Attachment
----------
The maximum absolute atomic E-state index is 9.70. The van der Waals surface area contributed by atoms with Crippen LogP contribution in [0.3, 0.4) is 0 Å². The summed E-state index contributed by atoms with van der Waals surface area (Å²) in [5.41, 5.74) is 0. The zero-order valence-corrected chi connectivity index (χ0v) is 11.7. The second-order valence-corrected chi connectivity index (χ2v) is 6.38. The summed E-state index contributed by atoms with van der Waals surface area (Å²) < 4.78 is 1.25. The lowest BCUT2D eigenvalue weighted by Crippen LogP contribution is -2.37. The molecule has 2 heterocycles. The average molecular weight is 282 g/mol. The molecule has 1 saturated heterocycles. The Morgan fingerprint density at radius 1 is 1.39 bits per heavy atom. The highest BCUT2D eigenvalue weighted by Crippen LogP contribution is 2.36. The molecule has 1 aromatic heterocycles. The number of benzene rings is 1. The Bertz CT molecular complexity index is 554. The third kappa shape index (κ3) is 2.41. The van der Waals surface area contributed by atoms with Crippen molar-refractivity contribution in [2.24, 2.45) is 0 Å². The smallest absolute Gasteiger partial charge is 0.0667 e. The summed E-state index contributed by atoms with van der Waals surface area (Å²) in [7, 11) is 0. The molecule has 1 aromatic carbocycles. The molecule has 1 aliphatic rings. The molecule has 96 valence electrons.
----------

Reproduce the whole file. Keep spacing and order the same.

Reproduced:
The maximum absolute atomic E-state index is 9.70. The van der Waals surface area contributed by atoms with Crippen LogP contribution in [0.3, 0.4) is 0 Å². The summed E-state index contributed by atoms with van der Waals surface area (Å²) in [5.41, 5.74) is 0. The zero-order valence-corrected chi connectivity index (χ0v) is 11.7. The second-order valence-corrected chi connectivity index (χ2v) is 6.38. The summed E-state index contributed by atoms with van der Waals surface area (Å²) < 4.78 is 1.25. The lowest BCUT2D eigenvalue weighted by Crippen LogP contribution is -2.37. The molecule has 2 heterocycles. The average molecular weight is 282 g/mol. The molecule has 1 saturated heterocycles. The Morgan fingerprint density at radius 1 is 1.39 bits per heavy atom. The highest BCUT2D eigenvalue weighted by Crippen LogP contribution is 2.36. The molecule has 1 aromatic heterocycles. The number of benzene rings is 1. The Bertz CT molecular complexity index is 554. The third kappa shape index (κ3) is 2.41. The van der Waals surface area contributed by atoms with Crippen molar-refractivity contribution in [2.24, 2.45) is 0 Å². The smallest absolute Gasteiger partial charge is 0.0667 e. The summed E-state index contributed by atoms with van der Waals surface area (Å²) in [7, 11) is 0. The molecule has 1 aromatic carbocycles. The molecule has 1 aliphatic rings. The molecule has 96 valence electrons.